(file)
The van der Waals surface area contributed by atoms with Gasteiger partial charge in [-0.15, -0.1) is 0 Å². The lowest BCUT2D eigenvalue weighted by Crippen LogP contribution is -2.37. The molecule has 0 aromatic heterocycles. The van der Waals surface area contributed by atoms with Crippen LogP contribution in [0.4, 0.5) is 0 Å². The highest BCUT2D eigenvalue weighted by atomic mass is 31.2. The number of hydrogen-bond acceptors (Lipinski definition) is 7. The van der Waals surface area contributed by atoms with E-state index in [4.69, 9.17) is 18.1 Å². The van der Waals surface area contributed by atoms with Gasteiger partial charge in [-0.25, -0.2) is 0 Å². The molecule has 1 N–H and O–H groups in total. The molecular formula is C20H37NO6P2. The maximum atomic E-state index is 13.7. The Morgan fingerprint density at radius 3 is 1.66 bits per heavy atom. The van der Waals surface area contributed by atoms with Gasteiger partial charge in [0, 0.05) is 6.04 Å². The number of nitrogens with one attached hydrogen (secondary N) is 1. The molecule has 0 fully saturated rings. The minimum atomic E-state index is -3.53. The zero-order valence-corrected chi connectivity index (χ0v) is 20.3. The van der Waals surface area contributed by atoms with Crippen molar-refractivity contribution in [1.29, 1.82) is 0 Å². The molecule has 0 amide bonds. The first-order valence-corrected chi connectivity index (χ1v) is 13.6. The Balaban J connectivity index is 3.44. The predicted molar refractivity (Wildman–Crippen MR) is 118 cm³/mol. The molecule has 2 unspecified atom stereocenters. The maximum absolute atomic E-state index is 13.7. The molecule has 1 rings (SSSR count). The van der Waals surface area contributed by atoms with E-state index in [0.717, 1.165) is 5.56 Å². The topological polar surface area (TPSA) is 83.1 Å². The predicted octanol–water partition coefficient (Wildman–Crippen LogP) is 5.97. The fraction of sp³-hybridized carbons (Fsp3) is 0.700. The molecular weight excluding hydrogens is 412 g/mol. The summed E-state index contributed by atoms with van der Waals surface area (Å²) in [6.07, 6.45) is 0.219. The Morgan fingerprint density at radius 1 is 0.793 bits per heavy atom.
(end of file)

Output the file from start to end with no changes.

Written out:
The van der Waals surface area contributed by atoms with Gasteiger partial charge in [-0.15, -0.1) is 0 Å². The lowest BCUT2D eigenvalue weighted by Crippen LogP contribution is -2.37. The molecule has 0 aromatic heterocycles. The van der Waals surface area contributed by atoms with Crippen LogP contribution in [0.4, 0.5) is 0 Å². The highest BCUT2D eigenvalue weighted by atomic mass is 31.2. The number of hydrogen-bond acceptors (Lipinski definition) is 7. The van der Waals surface area contributed by atoms with E-state index in [4.69, 9.17) is 18.1 Å². The van der Waals surface area contributed by atoms with Gasteiger partial charge in [-0.25, -0.2) is 0 Å². The molecule has 1 N–H and O–H groups in total. The molecular formula is C20H37NO6P2. The maximum atomic E-state index is 13.7. The Morgan fingerprint density at radius 3 is 1.66 bits per heavy atom. The van der Waals surface area contributed by atoms with Gasteiger partial charge in [0, 0.05) is 6.04 Å². The number of nitrogens with one attached hydrogen (secondary N) is 1. The molecule has 0 fully saturated rings. The minimum atomic E-state index is -3.53. The zero-order valence-corrected chi connectivity index (χ0v) is 20.3. The van der Waals surface area contributed by atoms with Crippen molar-refractivity contribution in [1.29, 1.82) is 0 Å². The molecule has 0 amide bonds. The first-order valence-corrected chi connectivity index (χ1v) is 13.6. The Balaban J connectivity index is 3.44. The predicted molar refractivity (Wildman–Crippen MR) is 118 cm³/mol. The molecule has 2 unspecified atom stereocenters. The maximum absolute atomic E-state index is 13.7. The molecule has 1 rings (SSSR count). The van der Waals surface area contributed by atoms with E-state index in [0.717, 1.165) is 5.56 Å². The topological polar surface area (TPSA) is 83.1 Å². The predicted octanol–water partition coefficient (Wildman–Crippen LogP) is 5.97. The fraction of sp³-hybridized carbons (Fsp3) is 0.700. The molecular weight excluding hydrogens is 412 g/mol. The summed E-state index contributed by atoms with van der Waals surface area (Å²) in [6.07, 6.45) is 0.219. The Morgan fingerprint density at radius 1 is 0.793 bits per heavy atom.